L-R front: King in the role of Willy Loman, & Danny Jones as Biff
King as Willy Loman, Danny Jones as Biff , Lucinda Hitchcock Cone as Linda and Jeffrey Brian Adams as Happy

C.W.B. How do you define your career as an actor?

R.K.  I have been an actor for forty years, but after playing Willy Loman in “Death of a Salesman” I realized that I have been fortunate enough to do most of the characters in the different pieces of literature that I wanted to play, and that I had done almost all of them. It has been a wonderful opportunity. Sadly, I have been forced now to consider, over the next Season or two, to be acting a little less with the company and work  more with my Artistic Director’s responsibilities.

C.W.B.  Talking about your responsibilities, can you discuss with us your next Season?

R.K.  “The first play is RFK  the Bobby Kennedy story which I will direct. It is a one-man show with one of my associates going to play Kennedy. When I read the script, which was about the time Obama took over as President, being a naïve Hippy I read it with the context of a Black President. The play is an historical piece and when I re-read it a few months ago I wept, I cried, I laughed in the context of the polarization that I thought that no longer existed in our country because we have a Black President, and we were accepting it. As I said earlier, before, we were afraid of: the Black man, the Latino, the Asian, the American Indian, but I realize, reading the play again, in the context of President Obama’s polarization and the way in which racism is showing its ugly head, (racism) is now even worse that it existed in the late sixties, during the initiation of the Civil Rights Movement. So, looking at the Kennedy script, and the way that Senators are making anti-racial comments now and the way the country is dividing again, I think that this play sets a historical context that is  a mirror again to the troubles we fought fifty years ago and that, a young man like me, thought there were past. I realized that it is scarier now that it was before."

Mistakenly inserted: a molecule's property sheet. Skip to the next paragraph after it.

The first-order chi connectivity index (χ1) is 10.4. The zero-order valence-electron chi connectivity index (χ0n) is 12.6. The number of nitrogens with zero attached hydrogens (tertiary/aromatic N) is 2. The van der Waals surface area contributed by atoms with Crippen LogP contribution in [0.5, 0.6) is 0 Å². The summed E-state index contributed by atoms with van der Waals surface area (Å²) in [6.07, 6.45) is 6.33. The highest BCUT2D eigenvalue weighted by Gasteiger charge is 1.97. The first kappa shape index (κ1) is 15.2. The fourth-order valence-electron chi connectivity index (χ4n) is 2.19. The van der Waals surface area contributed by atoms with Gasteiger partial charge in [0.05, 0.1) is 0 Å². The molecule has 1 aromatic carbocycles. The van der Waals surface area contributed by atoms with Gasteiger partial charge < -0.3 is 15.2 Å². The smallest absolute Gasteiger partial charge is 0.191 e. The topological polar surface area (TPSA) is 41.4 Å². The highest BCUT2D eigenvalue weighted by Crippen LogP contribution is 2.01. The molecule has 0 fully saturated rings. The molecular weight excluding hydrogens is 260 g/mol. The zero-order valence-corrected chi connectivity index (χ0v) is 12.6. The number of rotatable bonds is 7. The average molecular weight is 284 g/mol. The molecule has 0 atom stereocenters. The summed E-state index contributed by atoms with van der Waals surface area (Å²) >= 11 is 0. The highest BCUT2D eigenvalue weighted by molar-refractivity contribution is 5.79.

“And studying this play, I realized that MARTIN LUTHER KING (April 4, l968)  and BOBBY KENNEDY’s  (June 6, l968) assassinations,  were only   a few months apart. What is about this country that it needs to make martyrs of men who have good consciences and good hearts?  I believe that KENNEDY came to the end of his life understanding the plight of the working man and the racial position that existed in the country. That he was real a pioneer. I also believe that the serependity of my “muses” said to me, “you are going to do this play now.”

R.F.K. which will open the Theatrical Explorations of THE STAGE 33rd season, will be presented from September 30 to October 25, 2015

C.W.B.  Let’s talk about your second play.

R.K.  "Our second play will be PATRICK BARLOW’s  “THE THIRTY NINE STEPS” which is a radical, English-Style musical, almost vaudeville. A spoof on ALFRED HITCHCOCK’ s early film by the same name. The play spoofs not only his film but his body of work. It is a comedic piece, an English farce that I think our audience deserves because everybody needs a laugh once in a while, so we’re starting the Season with something light."

“THE THIRTY NINE STEPS” adapted by Patrick Barlow will be presented from November 15 to December 20, 2015.

C.W.B.  I understand you are very interested about your third play.